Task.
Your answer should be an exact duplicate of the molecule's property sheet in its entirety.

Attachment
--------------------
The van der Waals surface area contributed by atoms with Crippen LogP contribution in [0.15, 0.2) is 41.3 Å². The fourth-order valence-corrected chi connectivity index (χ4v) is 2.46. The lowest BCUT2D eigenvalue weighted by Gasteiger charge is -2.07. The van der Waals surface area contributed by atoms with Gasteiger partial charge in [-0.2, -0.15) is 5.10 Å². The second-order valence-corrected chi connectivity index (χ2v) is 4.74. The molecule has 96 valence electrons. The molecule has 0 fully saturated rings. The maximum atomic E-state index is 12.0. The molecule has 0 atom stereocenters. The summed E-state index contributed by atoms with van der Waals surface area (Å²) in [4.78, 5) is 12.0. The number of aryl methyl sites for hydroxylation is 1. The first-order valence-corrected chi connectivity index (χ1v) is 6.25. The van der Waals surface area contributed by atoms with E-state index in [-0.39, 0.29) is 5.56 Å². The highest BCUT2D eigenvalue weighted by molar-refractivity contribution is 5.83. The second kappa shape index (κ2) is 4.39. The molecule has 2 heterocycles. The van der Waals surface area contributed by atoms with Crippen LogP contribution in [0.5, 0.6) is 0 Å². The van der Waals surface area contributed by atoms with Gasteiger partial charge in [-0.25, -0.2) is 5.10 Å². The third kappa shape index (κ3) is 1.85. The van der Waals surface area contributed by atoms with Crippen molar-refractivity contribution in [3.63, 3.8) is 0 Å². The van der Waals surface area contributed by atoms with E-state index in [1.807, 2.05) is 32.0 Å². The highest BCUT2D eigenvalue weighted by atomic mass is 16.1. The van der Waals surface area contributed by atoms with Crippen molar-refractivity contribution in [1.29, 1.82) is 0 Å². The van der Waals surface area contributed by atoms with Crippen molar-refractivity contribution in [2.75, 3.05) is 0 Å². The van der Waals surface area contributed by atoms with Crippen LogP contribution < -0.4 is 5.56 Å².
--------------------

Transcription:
The van der Waals surface area contributed by atoms with Crippen LogP contribution in [0.15, 0.2) is 41.3 Å². The fourth-order valence-corrected chi connectivity index (χ4v) is 2.46. The lowest BCUT2D eigenvalue weighted by Gasteiger charge is -2.07. The van der Waals surface area contributed by atoms with Gasteiger partial charge in [-0.2, -0.15) is 5.10 Å². The second-order valence-corrected chi connectivity index (χ2v) is 4.74. The molecule has 96 valence electrons. The molecule has 0 fully saturated rings. The maximum atomic E-state index is 12.0. The molecule has 0 atom stereocenters. The summed E-state index contributed by atoms with van der Waals surface area (Å²) in [4.78, 5) is 12.0. The number of aryl methyl sites for hydroxylation is 1. The first-order valence-corrected chi connectivity index (χ1v) is 6.25. The van der Waals surface area contributed by atoms with E-state index in [-0.39, 0.29) is 5.56 Å². The highest BCUT2D eigenvalue weighted by molar-refractivity contribution is 5.83. The second kappa shape index (κ2) is 4.39. The molecule has 2 heterocycles. The van der Waals surface area contributed by atoms with Crippen LogP contribution in [0.5, 0.6) is 0 Å². The van der Waals surface area contributed by atoms with Gasteiger partial charge in [-0.25, -0.2) is 5.10 Å². The third kappa shape index (κ3) is 1.85. The van der Waals surface area contributed by atoms with Crippen molar-refractivity contribution in [3.63, 3.8) is 0 Å². The van der Waals surface area contributed by atoms with E-state index in [1.807, 2.05) is 32.0 Å². The highest BCUT2D eigenvalue weighted by atomic mass is 16.1. The van der Waals surface area contributed by atoms with Crippen molar-refractivity contribution in [1.29, 1.82) is 0 Å². The van der Waals surface area contributed by atoms with Crippen molar-refractivity contribution in [2.75, 3.05) is 0 Å². The van der Waals surface area contributed by atoms with Crippen LogP contribution < -0.4 is 5.56 Å².